Yes, Just look at the Spice model ;-) Or measure your own... just turn the equation around and force a current and measure a voltage... account for Rs as well... measure quickly to avoid heating. ...Jim Thompson

[On the Road, in New York]

--
| James E.Thompson, CTO | mens |
| Analog Innovations, Inc. | et |

The tempco of I_s is large and negative, so V_BE isn't PTAT but drop around 2.1 mV/K at ordinary currents, rising to around -3 mV/K at very low currents (picoamps to nanoamps).

Grey and Meyer has the equation for I_s but not much in the way of physics. IIRC the second edition of Sze has more. (The third edition, edited by some other random guy, is not nearly as good on the fundamentals.)

Something like that. I think EM1 is usually written without the emission coefficient that is taken as 1.

If you want, Tim, I do have a copy of an excellent book I can send or give you on the topic. It is entirely on the subject of BJTs, nothing else, and half of it covers methods, procedures, and caveats for extracting various parameter values, as well. The author is a local (to us) resident expert on BJTs and used to work at Tektronix in that capacity. I could put you in contact, if you like.

The value of E_g represents the effective energy gap (in eV) and is by default usually taken to be 1.11eV. T and T_nom are in Kelvin, of course. You already know what q and k are, I'm sure.

The usual equation you mention for Ie (do not confuse it with my use of I_e, above) replaces kT/q with Vt. Expanding that back out and reordering gives:

V(T) = (k*T/(q*n)) * ln( 1 + Ie/Iss )

Assuming that Iss were fixed and not a function of T, the derivative is then trivially:

d V(T) = (k/(q*n)) * ln( 1 + Ie/Iss ) dT

which is clearly a positive trend and very nearly +2mV/K for modest Ic... but __positive__. Which of course isn't right and doesn't correspond to experience. The reason is that Iss isn't fixed, but is itself a function of T -- per the I_s(T) I mentioned above.

If you take the derivative of that, as well, and factor it back in you will find that for an example case where Ie=10uA, Iss=1E-15 near T=20C, the figure comes out to about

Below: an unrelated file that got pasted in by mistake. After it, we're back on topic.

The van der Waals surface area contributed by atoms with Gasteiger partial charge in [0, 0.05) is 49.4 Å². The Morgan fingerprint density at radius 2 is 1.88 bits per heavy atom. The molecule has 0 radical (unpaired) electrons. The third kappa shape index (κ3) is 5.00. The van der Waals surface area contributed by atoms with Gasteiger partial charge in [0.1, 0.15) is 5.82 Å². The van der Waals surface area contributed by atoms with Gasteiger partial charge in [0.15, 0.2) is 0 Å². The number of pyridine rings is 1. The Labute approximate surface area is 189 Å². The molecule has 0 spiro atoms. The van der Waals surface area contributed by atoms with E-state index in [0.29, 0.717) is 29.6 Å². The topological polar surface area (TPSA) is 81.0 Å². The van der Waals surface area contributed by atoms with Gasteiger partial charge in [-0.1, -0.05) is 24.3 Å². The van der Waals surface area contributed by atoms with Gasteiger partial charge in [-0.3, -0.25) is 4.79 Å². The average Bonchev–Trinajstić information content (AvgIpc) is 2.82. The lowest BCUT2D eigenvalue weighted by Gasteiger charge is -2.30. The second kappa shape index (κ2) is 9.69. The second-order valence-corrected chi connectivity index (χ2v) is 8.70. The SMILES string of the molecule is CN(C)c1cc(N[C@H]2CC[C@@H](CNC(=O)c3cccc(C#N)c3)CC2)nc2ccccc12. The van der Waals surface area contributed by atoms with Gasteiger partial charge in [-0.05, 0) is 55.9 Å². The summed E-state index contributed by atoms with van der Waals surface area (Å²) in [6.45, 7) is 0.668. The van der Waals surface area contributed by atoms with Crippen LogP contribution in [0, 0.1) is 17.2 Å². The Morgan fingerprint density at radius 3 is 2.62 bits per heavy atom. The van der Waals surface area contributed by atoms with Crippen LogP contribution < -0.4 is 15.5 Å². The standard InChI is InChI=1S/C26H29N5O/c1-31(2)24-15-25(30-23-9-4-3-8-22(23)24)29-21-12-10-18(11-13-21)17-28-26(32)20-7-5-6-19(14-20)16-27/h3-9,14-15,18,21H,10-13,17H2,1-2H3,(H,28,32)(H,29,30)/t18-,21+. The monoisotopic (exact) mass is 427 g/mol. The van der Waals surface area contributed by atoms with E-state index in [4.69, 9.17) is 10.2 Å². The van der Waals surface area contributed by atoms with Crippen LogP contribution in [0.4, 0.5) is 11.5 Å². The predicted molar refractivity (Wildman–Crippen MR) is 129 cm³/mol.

Only for sufficiently large currents. As I recently had to relearn, a diode connected transistor is actually the world's simplest feedback amp, and its GBW is roughly proportional to collector current.

I think at this point that the book would be too much information -- but don't be surprised if I ask for information at some point in the future.

I think I'm set. I just realized that this thing is sitting in close proximity to a microprocessor, that the temperature dependencies are very predictable, and that there's going to be at least one temperature sensor on the board -- which means that I don't even have to temperature compensate the circuit: I can just provide some equations and let the software guy worry!

--
Tim Wescott
Control system and signal processing consulting

Hmm... HK Gummel & HC Poon say that the base current is non-ideal at low currents, but the collector current pretty much follows the ideal diode equation, so the total current should be close to ideal provided Ic/Ib is large, no?

Best regards, Spehro Pefhany

--
"it's the network..." "The Journey is the reward"
speff@interlog.com Info for manufacturers: http://www.trexon.com

At DC, it works as long as the beta holds up, that's true. However, the closed-loop bandwidth goes into the tank at low current, so at any given frequency, it stops working for some I_C.

That's not the way on-board temperature sensors work. They take a voltage measurement at I, and some multiple, say 10*I, then do the math, or read some back issues of Pease ;-) ...Jim Thompson

[On the Road, in New York]

--
| James E.Thompson, CTO | mens |
| Analog Innovations, Inc. | et |

That sounds like a recipy for a dissaster. I'd go for a dual diode or dual transistor (preferably single die) and measure one leg with a known signal or incorporate some calibration scheme which switches between a known signal and the sigal to be measured.

--
Failure does not prove something is impossible, failure simply
indicates you are not using the right tools...

Nico Coesel has said it already, but the temperature sensor on the board isn't sensing the temperature of your junction, which is going to be warmer than ambient by whatever power you are dissipating in the junction times the thermal resistance to the ambient environment around your temperature sensor.

A minor point, but sometimes crucial. Monolithic dual transistors allow you to measure the temperature of a point a lot closer to the junction of interest.

I was making a sub-Poissonian current sink for a low noise front end amplifier, and my string of diode-connected BFT25As stopped working properly about 10-15 nA. They were still okay at DC, but got noisy and weird at 1 MHz. I wound up using just the CB junctions.

I'm not sure what you meant. What I meant was that if there's a temperature sensor in close proximity to the transistor I use for the log amp, then the software is just a hop, skip and a jump (or a look-up, add and multiply) away from knowing the characteristics of the amplifier at that particular moment.

I'm also considering a dual transistor chip, using one with a fixed current to establish zero, and another for the log amp. That would still leave me with a gain error as the temperature changes, however.

The circuit that I found calls out one transistor for the log function, one to correct for offset, and a thermistor to correct for gain changes with temperature. It adds up.

If that thermistor is going to work, why not just plumb it to the processor, and let the processor do the math?

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